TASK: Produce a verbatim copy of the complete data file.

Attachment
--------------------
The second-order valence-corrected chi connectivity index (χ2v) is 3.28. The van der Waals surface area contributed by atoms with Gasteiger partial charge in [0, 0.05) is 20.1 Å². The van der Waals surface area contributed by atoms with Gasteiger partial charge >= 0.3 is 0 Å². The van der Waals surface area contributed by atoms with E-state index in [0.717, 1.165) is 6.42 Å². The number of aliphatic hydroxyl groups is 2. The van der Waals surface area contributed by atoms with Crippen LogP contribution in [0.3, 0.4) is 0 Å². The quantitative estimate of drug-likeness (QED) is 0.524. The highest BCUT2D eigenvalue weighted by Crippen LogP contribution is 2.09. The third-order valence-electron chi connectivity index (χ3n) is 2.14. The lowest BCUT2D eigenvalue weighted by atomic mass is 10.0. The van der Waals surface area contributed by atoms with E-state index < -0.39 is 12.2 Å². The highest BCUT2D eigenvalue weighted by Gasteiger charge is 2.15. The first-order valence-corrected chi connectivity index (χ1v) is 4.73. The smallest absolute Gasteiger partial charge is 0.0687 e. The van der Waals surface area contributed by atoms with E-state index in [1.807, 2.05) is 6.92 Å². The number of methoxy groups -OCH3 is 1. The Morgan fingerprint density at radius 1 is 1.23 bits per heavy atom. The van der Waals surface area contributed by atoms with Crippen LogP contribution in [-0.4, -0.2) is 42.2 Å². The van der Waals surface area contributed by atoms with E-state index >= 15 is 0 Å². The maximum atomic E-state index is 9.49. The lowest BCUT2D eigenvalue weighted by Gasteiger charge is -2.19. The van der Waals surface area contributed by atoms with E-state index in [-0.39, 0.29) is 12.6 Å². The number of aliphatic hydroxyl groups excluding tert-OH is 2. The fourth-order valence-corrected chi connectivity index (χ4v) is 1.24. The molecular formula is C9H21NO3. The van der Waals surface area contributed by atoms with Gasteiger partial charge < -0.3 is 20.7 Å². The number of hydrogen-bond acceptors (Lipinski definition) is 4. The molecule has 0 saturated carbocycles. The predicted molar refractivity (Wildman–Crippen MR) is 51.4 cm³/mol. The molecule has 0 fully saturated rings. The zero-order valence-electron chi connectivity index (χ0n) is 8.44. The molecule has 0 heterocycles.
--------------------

The second-order valence-corrected chi connectivity index (χ2v) is 3.28. The van der Waals surface area contributed by atoms with Gasteiger partial charge in [0, 0.05) is 20.1 Å². The van der Waals surface area contributed by atoms with Gasteiger partial charge >= 0.3 is 0 Å². The van der Waals surface area contributed by atoms with E-state index in [0.717, 1.165) is 6.42 Å². The number of aliphatic hydroxyl groups is 2. The van der Waals surface area contributed by atoms with Crippen LogP contribution in [0.3, 0.4) is 0 Å². The quantitative estimate of drug-likeness (QED) is 0.524. The highest BCUT2D eigenvalue weighted by Crippen LogP contribution is 2.09. The third-order valence-electron chi connectivity index (χ3n) is 2.14. The lowest BCUT2D eigenvalue weighted by atomic mass is 10.0. The van der Waals surface area contributed by atoms with E-state index < -0.39 is 12.2 Å². The highest BCUT2D eigenvalue weighted by Gasteiger charge is 2.15. The first-order valence-corrected chi connectivity index (χ1v) is 4.73. The smallest absolute Gasteiger partial charge is 0.0687 e. The van der Waals surface area contributed by atoms with E-state index in [1.807, 2.05) is 6.92 Å². The number of methoxy groups -OCH3 is 1. The Morgan fingerprint density at radius 1 is 1.23 bits per heavy atom. The van der Waals surface area contributed by atoms with Crippen LogP contribution in [-0.4, -0.2) is 42.2 Å². The van der Waals surface area contributed by atoms with E-state index >= 15 is 0 Å². The maximum atomic E-state index is 9.49. The lowest BCUT2D eigenvalue weighted by Gasteiger charge is -2.19. The van der Waals surface area contributed by atoms with E-state index in [-0.39, 0.29) is 12.6 Å². The number of aliphatic hydroxyl groups excluding tert-OH is 2. The fourth-order valence-corrected chi connectivity index (χ4v) is 1.24. The molecular formula is C9H21NO3. The van der Waals surface area contributed by atoms with Gasteiger partial charge < -0.3 is 20.7 Å². The number of hydrogen-bond acceptors (Lipinski definition) is 4. The molecule has 0 saturated carbocycles. The predicted molar refractivity (Wildman–Crippen MR) is 51.4 cm³/mol. The molecule has 0 fully saturated rings. The zero-order valence-electron chi connectivity index (χ0n) is 8.44. The molecule has 0 heterocycles.